So, after I left the meeting I stopped at the Esso and got gas and directions. It turns out that there is a shorter way back on a new dirt road that isn't on the map. You turn south at Lathom and take some jogs and you end up at Bow City. This means heading east (and south - that is where the jogging comes in) again but not as far as to the #36 and then you get to head west to Lomond before heading south to Coaldale and then west to Lethbridge. Did you get that?

She tells me to be very careful because the sign for Lathom is small and easy to miss so I head back down the #1 watching carefully for a sign when I see one that says, construction, 80 km. So I slow down. There is another sign saying that the left lane will be disappearing. Then I see a big flashing sign indicating that I should go right - and it is pointing right at the Lathom sign. And there is no construction in the left lane. I don't know if you remember the scene in Bruce Almighty where he's driving and complaining that God isn't saying anything to him. Meanwhile every sign he passes, ever vehicle that passes him is flashing a sign warning him of danger ahead. Well I felt like Bruce only I paid attention. I turned south and followed the dirt road until I came to a place where I thought maybe I was supposed to jog - she had warned me to jog and not go straight or I'd end up back at the #1. I wasn't sure what to do but a truck came up one of the two options and the driver waved. This way, I figured that meant. So I took the jog and came to another corner. Was this where I jogged south? I kept going east but then realized that there were people coming up the other road. Turn around I thought. I stopped and asked the woman on the ATV with her kid. Was this the road to Bow City. Yes, she said, just go straight. So I did, although straight was more metaphorical since there were lots of jogs yet but easy jogs without all the options. Oh, except the corner where a big piece of farm machinery blocked the wrong way. How is that for divine guidance!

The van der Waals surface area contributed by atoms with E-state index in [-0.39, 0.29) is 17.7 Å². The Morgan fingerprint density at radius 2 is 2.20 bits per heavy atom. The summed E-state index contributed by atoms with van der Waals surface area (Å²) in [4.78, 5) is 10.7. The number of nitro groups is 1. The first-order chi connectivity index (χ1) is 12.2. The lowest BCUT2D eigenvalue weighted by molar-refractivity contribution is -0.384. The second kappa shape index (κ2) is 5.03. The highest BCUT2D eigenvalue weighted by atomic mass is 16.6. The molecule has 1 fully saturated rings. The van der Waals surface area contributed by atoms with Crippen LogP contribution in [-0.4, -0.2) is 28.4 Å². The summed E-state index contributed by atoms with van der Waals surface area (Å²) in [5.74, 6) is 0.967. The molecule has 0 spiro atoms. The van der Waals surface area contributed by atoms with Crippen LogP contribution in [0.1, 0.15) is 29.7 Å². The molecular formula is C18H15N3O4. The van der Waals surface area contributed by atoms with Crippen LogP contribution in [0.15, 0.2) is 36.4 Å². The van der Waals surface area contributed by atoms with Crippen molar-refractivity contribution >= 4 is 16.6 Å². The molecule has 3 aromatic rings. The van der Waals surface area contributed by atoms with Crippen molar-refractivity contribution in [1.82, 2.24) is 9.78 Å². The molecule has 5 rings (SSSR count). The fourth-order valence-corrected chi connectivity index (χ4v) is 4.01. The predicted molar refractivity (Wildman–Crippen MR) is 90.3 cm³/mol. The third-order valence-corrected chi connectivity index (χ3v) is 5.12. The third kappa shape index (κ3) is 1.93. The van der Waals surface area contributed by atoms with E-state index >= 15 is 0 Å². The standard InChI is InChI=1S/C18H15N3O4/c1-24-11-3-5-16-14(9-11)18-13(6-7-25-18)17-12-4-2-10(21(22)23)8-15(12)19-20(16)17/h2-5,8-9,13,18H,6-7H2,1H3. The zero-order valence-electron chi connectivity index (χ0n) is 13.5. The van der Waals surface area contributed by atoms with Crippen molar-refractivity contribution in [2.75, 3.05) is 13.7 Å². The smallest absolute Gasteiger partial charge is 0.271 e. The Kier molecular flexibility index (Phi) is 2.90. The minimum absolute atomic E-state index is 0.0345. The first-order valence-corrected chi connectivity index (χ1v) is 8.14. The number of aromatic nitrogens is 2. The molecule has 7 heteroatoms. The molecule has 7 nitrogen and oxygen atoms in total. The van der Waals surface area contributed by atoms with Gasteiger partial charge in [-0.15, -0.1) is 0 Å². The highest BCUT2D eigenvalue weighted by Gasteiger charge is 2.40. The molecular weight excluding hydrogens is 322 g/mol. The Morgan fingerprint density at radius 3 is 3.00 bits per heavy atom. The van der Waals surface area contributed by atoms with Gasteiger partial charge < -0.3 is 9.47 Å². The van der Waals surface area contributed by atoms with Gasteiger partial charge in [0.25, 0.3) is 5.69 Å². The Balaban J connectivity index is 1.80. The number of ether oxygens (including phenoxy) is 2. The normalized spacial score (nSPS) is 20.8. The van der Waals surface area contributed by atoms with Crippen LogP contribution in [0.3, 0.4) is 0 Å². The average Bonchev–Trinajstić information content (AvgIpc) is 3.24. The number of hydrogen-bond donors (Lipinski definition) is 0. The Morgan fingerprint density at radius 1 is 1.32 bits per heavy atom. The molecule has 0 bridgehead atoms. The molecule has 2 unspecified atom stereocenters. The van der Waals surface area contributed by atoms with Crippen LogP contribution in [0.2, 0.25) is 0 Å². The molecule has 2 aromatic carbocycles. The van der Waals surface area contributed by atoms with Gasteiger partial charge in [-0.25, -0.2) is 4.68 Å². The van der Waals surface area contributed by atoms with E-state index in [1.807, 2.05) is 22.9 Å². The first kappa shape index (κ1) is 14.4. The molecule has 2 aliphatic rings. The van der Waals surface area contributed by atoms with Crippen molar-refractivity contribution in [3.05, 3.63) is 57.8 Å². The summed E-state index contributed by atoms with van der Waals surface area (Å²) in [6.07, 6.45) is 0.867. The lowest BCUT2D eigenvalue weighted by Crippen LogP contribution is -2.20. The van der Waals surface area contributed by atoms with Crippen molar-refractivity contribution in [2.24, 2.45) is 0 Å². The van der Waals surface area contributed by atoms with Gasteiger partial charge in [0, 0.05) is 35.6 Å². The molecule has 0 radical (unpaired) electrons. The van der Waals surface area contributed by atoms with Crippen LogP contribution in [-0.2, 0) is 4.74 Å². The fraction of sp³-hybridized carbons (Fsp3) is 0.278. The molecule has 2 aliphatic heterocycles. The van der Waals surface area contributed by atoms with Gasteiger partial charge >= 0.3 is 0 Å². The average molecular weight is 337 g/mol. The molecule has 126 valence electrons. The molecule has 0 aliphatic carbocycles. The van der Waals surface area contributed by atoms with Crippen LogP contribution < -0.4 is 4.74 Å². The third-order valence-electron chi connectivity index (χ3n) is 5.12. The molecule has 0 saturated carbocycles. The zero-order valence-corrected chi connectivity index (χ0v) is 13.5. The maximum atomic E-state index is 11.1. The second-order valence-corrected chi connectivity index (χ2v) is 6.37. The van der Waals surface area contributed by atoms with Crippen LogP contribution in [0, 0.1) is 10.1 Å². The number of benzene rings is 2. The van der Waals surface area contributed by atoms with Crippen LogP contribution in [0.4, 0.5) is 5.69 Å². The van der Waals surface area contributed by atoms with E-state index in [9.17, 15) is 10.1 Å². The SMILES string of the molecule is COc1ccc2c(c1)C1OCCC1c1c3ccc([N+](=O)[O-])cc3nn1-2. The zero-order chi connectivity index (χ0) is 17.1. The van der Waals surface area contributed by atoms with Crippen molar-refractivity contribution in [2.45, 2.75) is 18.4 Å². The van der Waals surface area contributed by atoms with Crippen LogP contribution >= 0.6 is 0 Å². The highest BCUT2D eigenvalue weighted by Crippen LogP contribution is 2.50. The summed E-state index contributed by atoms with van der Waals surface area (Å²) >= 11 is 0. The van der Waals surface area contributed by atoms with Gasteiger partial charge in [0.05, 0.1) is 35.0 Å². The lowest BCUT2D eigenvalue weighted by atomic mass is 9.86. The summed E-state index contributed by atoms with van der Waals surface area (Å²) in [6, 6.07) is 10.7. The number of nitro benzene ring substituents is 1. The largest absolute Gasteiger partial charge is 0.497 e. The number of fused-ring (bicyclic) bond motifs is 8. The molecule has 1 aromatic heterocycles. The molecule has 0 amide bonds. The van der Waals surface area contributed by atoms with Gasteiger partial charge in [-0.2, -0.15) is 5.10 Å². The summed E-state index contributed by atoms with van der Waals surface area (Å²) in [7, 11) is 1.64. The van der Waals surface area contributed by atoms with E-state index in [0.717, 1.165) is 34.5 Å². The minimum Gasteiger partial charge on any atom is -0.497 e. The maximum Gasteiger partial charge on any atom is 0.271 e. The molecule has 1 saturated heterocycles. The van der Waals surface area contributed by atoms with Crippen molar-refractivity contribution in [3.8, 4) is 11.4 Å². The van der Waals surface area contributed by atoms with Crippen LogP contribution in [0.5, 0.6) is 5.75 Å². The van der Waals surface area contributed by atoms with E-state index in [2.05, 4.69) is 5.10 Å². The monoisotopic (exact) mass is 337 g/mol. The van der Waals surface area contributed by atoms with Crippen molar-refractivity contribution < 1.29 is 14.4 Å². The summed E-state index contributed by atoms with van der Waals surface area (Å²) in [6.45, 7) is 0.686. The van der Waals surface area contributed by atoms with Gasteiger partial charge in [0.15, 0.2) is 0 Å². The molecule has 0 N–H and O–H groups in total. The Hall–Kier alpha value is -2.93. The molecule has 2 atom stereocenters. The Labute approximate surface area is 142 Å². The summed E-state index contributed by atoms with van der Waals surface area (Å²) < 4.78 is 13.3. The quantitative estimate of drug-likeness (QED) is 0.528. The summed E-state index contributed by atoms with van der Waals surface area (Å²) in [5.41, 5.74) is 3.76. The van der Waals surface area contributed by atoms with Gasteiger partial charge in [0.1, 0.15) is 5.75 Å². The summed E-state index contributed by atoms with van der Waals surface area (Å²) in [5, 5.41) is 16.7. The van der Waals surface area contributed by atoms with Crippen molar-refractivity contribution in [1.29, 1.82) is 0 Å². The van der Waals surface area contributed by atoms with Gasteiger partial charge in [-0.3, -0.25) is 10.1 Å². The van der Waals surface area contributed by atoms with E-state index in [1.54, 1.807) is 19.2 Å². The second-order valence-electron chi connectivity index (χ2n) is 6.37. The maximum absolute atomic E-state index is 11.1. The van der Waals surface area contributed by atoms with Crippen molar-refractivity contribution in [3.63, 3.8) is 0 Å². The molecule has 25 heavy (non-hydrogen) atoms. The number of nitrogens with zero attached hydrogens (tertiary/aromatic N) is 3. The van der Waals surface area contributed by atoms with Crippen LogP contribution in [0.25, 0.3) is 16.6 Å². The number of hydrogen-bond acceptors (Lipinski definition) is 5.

The funny thing is that this short cut may have been shorter in distance but it took longer than the highway would have. So it took me 15 mins longer to get home but I enjoyed the drive a lot more. I got to drive along the Bow River valley for a short while and it is lovely. The valley is greening up and the coulees are beautiful. Then it was south along #845 and through several coulee valleys including the Old Man River valley and I find those so lovely. I was wishing I had taken my camera along.

I have friends who long for the beauty of the Rockies, or the ocean but I love the prairies. Mountains are showy and the ocean is pretty dramatic. But the prairies are subtle. There are a million colours but they aren't in your face colours. And the prairies are wide open so you can breathe deeply but they aren't flat. The joke about watching your dog run away from home for three days may work in parts of Saskatchewan but in Manitoba where I grew up, and south west Saskatchewan where I vacation, and southern Alberta where I live there are hills and valleys and trees and bushes and thousands of different grasses. I've seen pronghorn and white tail deer. I've seen pheasants, owls, eagles, hawks, a million geese, coyote, and fox. And you can breathe here. Well, okay, this part of the country has the highest rates of lung problems in the country because of all the wind and dust, pollens, etc. But think metaphorically. When I studied in Southern Ontario I used to feel so claustrophobic and when I'd fly home I could feel my lungs expanding when I looked out the airplane window and see all the farmers' fields below. My grandpa used to feel uncomfortable when he'd come from Victoria to visit us because he said he felt so exposed. But I've lived next to the Great Lakes and in the Swabian Albs and nothing can compare to a prairie sunset.